Jo Bamford says FUZE is ‘complete solution’ to fund zero-emission buses.
Wrightbus owner Jo Bamford has launched an asset finance company which he said offers a “complete solution” to fund zero-emission buses.
He said FUZE would help operators get more buses on the roads “in the race to net zero”.
Wrightbus, which celebrates its 75th birthday this year, launched new battery electric bus the Electroliner in June.
The Ballymena firm said it was the first business in the world to have both hydrogen and battery-electric vehicles in production, with buses running all across the UK.
FUZE has now been set up to offer funding for zero-emission vehicles, including on the vehicles themselves, infrastructure, hydrogen or electric fuel, and a repair and maintenance package.
The company is led by Ben Werth, a former director in charge of asset finance at bus and coach firm Mistral Group with 26 years of experience in the bus industry.
Mr Werth said: “Jo and everyone who works at Wrightbus know that government grants alone are not enough for bus operators to meet their own publicly stated zero emission targets.
“There are many moving parts within the transition to net zero. To achieve this a collaborative partnership approach between manufacturers, funders and bus operators is required.
“FUZE, by being a specialised zero-emission focused asset finance company, is an integral part of this process.
“The industry is on the cusp of vital change and when the chance came to be part of this, I knew I couldn’t turn down such an opportunity.”
Mr Werth said FUZE would combine every part of the bus operational costs into a fixed monthly cost.
“Working in collaboration with sister companies RYZE hydrogen and Wrightbus we have developed a total cost of ownership model encompassing the infrastructure, vehicle, fuel and R&M fleet maintenance for the duration of the contract and then distilling this down into a single fixed monthly cost,” he said.
“This is available across the entire Wrightbus range of fuel cell electric vehicle and battery electric vehicle buses, single or double deck, over varying lengths of contracts dependent on the operators’ requirements.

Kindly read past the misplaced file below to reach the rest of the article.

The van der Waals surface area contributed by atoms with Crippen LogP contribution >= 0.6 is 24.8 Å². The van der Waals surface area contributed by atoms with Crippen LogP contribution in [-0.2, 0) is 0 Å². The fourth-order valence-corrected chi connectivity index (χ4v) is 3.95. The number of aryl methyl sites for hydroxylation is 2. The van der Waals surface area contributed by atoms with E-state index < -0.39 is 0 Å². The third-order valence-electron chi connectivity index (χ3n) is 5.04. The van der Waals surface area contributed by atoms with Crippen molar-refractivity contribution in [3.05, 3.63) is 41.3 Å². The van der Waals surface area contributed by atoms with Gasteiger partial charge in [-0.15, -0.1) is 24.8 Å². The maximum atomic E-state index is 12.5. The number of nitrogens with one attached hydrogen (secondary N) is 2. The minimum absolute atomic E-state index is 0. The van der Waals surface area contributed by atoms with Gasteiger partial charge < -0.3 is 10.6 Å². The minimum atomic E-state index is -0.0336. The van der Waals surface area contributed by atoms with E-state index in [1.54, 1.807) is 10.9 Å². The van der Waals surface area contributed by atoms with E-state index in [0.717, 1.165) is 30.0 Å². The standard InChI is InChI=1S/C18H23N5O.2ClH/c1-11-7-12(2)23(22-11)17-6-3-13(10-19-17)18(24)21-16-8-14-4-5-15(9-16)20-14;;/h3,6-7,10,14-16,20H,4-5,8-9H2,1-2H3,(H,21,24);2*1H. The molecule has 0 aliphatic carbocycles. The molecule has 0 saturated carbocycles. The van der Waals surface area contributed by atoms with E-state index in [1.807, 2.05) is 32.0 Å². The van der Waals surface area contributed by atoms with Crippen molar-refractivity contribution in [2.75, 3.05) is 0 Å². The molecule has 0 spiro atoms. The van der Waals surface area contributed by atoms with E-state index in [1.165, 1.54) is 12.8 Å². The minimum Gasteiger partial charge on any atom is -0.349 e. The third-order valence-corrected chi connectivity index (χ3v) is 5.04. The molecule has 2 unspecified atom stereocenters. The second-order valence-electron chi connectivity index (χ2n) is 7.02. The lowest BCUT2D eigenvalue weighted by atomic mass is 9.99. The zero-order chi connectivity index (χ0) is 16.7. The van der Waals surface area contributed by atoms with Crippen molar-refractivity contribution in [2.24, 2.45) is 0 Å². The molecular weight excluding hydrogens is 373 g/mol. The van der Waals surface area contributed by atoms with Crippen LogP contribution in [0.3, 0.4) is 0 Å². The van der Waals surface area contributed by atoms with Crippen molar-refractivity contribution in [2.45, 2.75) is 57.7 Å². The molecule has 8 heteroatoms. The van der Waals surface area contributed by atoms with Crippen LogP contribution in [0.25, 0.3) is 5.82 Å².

“This is a unique offer within the public transport sector .”
He added: “Combining all these costs together is unique within our sector — it really is as exciting as asset finance can get.”
Last month three zero-emission hydrogen double deck Wrightbus vehicles took to the streets of Dublin, backed by the National Transport Authority and Bus Éireann.
And three Goldliners manufactured by Wrightbus are among low emission buses being added by Translink to its fleet in Belfast.
Translink has said it aims to operate a zero emissions fleet across NI by 2040 and added its first hydrogen-fuel cell double decks from Wrightbus to its fleet in December last year.
This month marks the second anniversary of the administration of Wrightbus, when it went bust under the ownership of the Wright family with debts of around £60m and the loss of 1,200 jobs.
However, it was bought over by Mr Bamford two months later and now employs around 600 people.
“Jo and everyone who works at Wrightbus know that government grants alone are not enough for bus operators to meet their own publicly stated zero emission targets.”Ben Werth
Publisher – Belfast Telegraph
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